Monday, 31 December 2012

#331: Twelve Days of Sickness

Between us, Bruce and I had our Christmas holiday sabotaged by 12 days of sickness.

It started for me on December 19 and ended December 24.  Bruce became ill with the same 6-day tummy-bug-plus-extreme-fatigue on Christmas Day.

Adjustments were made. The tree went up on December 24.  Santa was less generous, having fewer opportunities to find perfect presents.  The larder bulged with tins of chicken and rice soup, saltines, and ginger ale.  Thank goodness we had made reservations for Christmas dinner at the fancy local Inn, but Bruce stayed home with his crackers and pop.  We forfeited our Boxing Day dinner and movie (Les Mis) in Toronto. 

It could have been worse.

Had we been working, we would have had to take off at least five days each -- this was no minor virus.  And we would have ruined a 5-day Christmas break which could not be redeemed. You don't get do-overs for ruined holidays.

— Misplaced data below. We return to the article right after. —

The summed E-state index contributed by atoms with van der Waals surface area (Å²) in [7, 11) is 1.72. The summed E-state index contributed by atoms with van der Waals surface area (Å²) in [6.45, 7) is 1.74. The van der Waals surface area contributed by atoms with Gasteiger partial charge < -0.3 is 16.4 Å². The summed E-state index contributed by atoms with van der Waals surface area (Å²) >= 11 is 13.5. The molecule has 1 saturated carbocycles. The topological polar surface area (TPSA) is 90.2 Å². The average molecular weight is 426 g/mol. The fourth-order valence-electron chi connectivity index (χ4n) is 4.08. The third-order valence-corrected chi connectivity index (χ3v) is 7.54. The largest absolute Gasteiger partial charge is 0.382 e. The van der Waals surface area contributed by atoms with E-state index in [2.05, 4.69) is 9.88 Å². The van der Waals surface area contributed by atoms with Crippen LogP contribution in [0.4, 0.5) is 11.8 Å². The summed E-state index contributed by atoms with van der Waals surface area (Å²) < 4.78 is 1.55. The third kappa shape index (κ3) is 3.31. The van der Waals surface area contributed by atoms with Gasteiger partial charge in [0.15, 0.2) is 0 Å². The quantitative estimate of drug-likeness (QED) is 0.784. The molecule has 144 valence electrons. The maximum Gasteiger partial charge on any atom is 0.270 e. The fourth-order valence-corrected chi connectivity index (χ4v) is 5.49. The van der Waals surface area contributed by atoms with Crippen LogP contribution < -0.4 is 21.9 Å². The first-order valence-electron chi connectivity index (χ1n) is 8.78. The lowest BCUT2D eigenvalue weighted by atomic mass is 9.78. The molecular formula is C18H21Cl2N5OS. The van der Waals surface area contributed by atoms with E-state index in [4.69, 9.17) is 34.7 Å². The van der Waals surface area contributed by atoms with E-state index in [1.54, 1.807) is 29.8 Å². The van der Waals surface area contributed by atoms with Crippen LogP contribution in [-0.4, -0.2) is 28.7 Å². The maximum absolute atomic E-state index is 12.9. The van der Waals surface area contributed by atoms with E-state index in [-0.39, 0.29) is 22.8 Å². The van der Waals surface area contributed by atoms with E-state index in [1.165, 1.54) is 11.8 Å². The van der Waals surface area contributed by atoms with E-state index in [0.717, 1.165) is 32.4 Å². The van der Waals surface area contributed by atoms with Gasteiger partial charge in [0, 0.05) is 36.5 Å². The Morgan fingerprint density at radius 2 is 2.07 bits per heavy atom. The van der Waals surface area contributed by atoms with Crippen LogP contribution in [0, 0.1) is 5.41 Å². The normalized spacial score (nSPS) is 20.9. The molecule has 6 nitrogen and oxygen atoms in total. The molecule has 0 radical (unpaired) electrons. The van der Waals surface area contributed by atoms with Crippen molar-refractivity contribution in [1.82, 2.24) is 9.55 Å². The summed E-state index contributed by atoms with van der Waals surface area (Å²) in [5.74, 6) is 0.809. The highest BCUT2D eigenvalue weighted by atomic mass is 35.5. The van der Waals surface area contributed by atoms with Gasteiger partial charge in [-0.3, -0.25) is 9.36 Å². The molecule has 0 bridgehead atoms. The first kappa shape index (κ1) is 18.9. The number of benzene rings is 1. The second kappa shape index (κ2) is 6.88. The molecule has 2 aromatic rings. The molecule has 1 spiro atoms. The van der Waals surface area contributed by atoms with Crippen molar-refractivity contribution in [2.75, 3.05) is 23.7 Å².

But it doesn't matter so much now that we are retired. We can pick and choose "breaks" as required.  We are going to Les Mis tomorrow.  And we'll have a another chance for a celebratory meal when my birthday rolls around, mid-January.

So I can deal --- this time.  But let's not make 12 days of down-time a tradition.  No repeat performances in 2013, please!


Monday, 24 December 2012

#330: Merry (Stressless) Christmas

I appear to be a retiree who has retired from the business of Christmas -- or at least from the business of Christmas cooking.

I have contracted out the baking to my eager husband, the guy who makes piles of brownies, chocolate chip banana bread and oatmeal-cranberry cookies, and then complains in a dismayed tone that "baking" makes him gain weight.